The night is filled with "magic" in the early hours.
The lights twinkle behind the bar, like in a sordid amusement park.
The neon crackles and beckons to me.
The ice cubes clink, and the lovely amber elixir is poured.
The smoke from dozens of cigarettes,
curls provocatively to the brown ceilings.
All of it got better, as I got drunker.
I liked moving from bar to bar.
like a honey bee on a mission,
sucking drinks from many flower.
I was a bar hopper.
A lounge lizard.
My adrenaline rush would subside.
To take its place was a warm alcoholic haze.
Then came the rejections from women I offended.
I didn't know why, but I really did in my heart.
I knew I was too drunk, but never admitted to it.
They were nasty women.
A male drunk thinks he is charming.
So did I.
I was different...Didn't they see?
Oh well, so I thought.
These evenings I ended up alone...
most of the time.
Other times I "scored" one-nighters with lonely,
or drunken females.
What I remember most were the all night bars,
in Cicero, Illinois...
a darker, more dangerous clientele...
toughs, con men, hookers, hard core drinkers and drug addicts.
The cops trolled the streets for us at night.
So, I stayed until morning.
I listened to lonely jazz.
I saw the sun come up through bars,
on nicotine stained windows.
All that was left was a few bucks in my pocket,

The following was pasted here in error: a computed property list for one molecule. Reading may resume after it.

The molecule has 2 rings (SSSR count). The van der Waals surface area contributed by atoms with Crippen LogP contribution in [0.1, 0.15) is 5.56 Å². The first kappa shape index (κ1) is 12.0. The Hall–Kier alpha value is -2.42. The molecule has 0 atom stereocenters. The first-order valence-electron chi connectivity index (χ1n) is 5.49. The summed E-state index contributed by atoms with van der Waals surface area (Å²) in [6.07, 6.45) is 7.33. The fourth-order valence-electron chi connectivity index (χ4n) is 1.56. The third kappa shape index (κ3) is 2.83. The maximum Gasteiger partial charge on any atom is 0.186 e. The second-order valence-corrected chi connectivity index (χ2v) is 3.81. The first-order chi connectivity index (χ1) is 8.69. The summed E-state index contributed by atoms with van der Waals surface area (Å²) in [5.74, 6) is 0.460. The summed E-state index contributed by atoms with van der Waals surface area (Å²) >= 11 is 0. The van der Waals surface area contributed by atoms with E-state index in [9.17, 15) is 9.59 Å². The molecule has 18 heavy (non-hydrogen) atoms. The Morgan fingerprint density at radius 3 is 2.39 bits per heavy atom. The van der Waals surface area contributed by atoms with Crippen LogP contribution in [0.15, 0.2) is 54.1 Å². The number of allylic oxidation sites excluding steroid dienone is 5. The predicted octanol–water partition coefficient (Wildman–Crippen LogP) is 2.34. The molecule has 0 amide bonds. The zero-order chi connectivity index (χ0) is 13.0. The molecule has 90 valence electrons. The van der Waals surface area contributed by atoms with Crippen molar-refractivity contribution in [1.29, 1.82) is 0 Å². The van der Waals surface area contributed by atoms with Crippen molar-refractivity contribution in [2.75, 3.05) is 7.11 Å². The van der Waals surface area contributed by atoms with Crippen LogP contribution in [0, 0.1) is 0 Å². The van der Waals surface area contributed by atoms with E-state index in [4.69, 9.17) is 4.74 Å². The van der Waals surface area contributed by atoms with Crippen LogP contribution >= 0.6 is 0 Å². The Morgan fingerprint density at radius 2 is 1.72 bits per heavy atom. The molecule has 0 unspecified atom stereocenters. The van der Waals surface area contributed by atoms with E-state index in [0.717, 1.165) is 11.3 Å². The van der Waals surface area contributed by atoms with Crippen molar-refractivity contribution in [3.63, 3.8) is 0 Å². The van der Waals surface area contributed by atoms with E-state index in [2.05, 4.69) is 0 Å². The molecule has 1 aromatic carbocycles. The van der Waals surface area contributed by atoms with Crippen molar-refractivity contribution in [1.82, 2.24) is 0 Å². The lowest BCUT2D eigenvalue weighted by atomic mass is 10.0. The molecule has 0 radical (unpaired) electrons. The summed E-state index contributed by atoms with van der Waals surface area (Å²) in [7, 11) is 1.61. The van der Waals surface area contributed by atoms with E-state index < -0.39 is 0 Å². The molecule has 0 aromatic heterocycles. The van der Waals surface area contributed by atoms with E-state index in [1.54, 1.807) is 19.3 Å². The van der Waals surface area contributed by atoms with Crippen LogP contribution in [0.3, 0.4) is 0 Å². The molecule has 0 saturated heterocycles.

and bad breath.
I was alone with a few others.
We were the last of the Friday night warriors...
locked in the same jail,
on tattered bar stools.
Then driving home in a haze,
seeing soccer moms,
guys teeing off,
Saturday morning shoppers,
and this made me sick to my stomach.
I fumbled with my keys,
trying to find the slot of my apartment's door handle.
I swayed and tumbled in a heap on my bed.
I'd sleep all day.
Then I'd wake up, in the late afternoon or early evening.
I'd shower and spruce up, and pour my first drink.
Then I anticipated the rush of adrenaline,
The twinkling lights,
the crackling neon,
the clink of ice cubes,
and the endless horror,
of the repetitive nightmare of my song,
which played over-and-over again in my head.
And I liked the song so well,
I didn't change records for a long time.
And when I changed them,
I hated what I had been listening to.
So I stopped the music.
I white-knuckled it every night,
and paced the floors, and prayed,
and begged God not to let me drink or drug.
And I did this for three years.
And I was bored, because I longed for my fantasy.
But I knew it would kill me.
So I stuck it out.
And after a number of years,
I felt a strange peace,
and I didn't want to get high anymore,
or to pick up a floozie,
or sit on a bar stool,
or partake in the adrenaline rush.
So now I shop early on Saturday mornings.
But I look in all the cars,
for people like I used to be.
Like ghosts from my past,
sometimes I see them.
And they are clutching their steering wheels,
willing themselves home.
And I pray for them,
even if God doesn't listen.
But, I do.